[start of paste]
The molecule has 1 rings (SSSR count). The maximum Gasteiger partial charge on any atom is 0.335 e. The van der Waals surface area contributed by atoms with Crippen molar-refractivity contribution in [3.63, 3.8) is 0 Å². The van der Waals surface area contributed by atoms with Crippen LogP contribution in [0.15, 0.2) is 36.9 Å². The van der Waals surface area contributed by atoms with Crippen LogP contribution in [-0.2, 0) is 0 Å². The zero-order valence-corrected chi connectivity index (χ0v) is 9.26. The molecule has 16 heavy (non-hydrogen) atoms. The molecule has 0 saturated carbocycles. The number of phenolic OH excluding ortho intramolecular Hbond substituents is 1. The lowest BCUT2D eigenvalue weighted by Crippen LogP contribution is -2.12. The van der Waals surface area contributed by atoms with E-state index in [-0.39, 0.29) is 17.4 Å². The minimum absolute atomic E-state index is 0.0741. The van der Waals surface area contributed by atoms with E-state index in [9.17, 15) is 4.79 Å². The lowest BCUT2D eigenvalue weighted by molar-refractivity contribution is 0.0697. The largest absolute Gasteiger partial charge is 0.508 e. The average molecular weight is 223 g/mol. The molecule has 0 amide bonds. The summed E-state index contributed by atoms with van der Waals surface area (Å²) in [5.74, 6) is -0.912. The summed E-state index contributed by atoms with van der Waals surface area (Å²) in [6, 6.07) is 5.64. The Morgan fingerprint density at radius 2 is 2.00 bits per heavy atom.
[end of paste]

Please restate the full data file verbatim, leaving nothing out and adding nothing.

The molecule has 1 rings (SSSR count). The maximum Gasteiger partial charge on any atom is 0.335 e. The van der Waals surface area contributed by atoms with Crippen molar-refractivity contribution in [3.63, 3.8) is 0 Å². The van der Waals surface area contributed by atoms with Crippen LogP contribution in [0.15, 0.2) is 36.9 Å². The van der Waals surface area contributed by atoms with Crippen LogP contribution in [-0.2, 0) is 0 Å². The zero-order valence-corrected chi connectivity index (χ0v) is 9.26. The molecule has 16 heavy (non-hydrogen) atoms. The molecule has 0 saturated carbocycles. The number of phenolic OH excluding ortho intramolecular Hbond substituents is 1. The lowest BCUT2D eigenvalue weighted by Crippen LogP contribution is -2.12. The van der Waals surface area contributed by atoms with E-state index in [-0.39, 0.29) is 17.4 Å². The minimum absolute atomic E-state index is 0.0741. The van der Waals surface area contributed by atoms with E-state index in [9.17, 15) is 4.79 Å². The lowest BCUT2D eigenvalue weighted by molar-refractivity contribution is 0.0697. The largest absolute Gasteiger partial charge is 0.508 e. The average molecular weight is 223 g/mol. The molecule has 0 amide bonds. The summed E-state index contributed by atoms with van der Waals surface area (Å²) in [5.74, 6) is -0.912. The summed E-state index contributed by atoms with van der Waals surface area (Å²) in [6, 6.07) is 5.64. The Morgan fingerprint density at radius 2 is 2.00 bits per heavy atom.